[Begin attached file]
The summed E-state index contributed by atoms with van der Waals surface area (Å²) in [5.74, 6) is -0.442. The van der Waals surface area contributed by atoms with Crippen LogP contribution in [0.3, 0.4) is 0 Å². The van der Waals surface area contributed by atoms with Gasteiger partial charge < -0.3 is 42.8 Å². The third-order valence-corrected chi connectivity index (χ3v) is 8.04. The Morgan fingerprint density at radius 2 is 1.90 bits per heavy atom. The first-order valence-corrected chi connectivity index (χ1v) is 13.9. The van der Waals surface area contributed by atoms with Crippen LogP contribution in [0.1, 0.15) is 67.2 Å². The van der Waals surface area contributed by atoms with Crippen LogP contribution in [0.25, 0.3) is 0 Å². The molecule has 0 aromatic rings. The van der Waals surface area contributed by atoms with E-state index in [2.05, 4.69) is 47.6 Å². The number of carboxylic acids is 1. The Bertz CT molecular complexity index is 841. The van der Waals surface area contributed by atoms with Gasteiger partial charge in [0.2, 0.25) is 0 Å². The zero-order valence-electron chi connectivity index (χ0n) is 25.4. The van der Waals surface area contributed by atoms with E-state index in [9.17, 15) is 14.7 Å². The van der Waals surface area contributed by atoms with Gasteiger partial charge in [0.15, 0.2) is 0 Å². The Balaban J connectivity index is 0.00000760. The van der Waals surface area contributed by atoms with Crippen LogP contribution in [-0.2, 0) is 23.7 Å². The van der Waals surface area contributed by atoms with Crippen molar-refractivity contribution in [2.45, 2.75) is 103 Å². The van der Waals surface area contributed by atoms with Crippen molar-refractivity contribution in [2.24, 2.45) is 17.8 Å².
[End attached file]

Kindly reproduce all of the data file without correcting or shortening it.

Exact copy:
The summed E-state index contributed by atoms with van der Waals surface area (Å²) in [5.74, 6) is -0.442. The van der Waals surface area contributed by atoms with Crippen LogP contribution in [0.3, 0.4) is 0 Å². The van der Waals surface area contributed by atoms with Gasteiger partial charge < -0.3 is 42.8 Å². The third-order valence-corrected chi connectivity index (χ3v) is 8.04. The Morgan fingerprint density at radius 2 is 1.90 bits per heavy atom. The first-order valence-corrected chi connectivity index (χ1v) is 13.9. The van der Waals surface area contributed by atoms with Crippen LogP contribution in [0.1, 0.15) is 67.2 Å². The van der Waals surface area contributed by atoms with Crippen LogP contribution in [0.25, 0.3) is 0 Å². The molecule has 0 aromatic rings. The van der Waals surface area contributed by atoms with E-state index in [2.05, 4.69) is 47.6 Å². The number of carboxylic acids is 1. The Bertz CT molecular complexity index is 841. The van der Waals surface area contributed by atoms with Gasteiger partial charge in [0.2, 0.25) is 0 Å². The zero-order valence-electron chi connectivity index (χ0n) is 25.4. The van der Waals surface area contributed by atoms with E-state index in [9.17, 15) is 14.7 Å². The van der Waals surface area contributed by atoms with Gasteiger partial charge in [0.15, 0.2) is 0 Å². The Balaban J connectivity index is 0.00000760. The van der Waals surface area contributed by atoms with Crippen LogP contribution in [-0.2, 0) is 23.7 Å². The van der Waals surface area contributed by atoms with Crippen molar-refractivity contribution in [2.45, 2.75) is 103 Å². The van der Waals surface area contributed by atoms with Crippen molar-refractivity contribution in [2.24, 2.45) is 17.8 Å².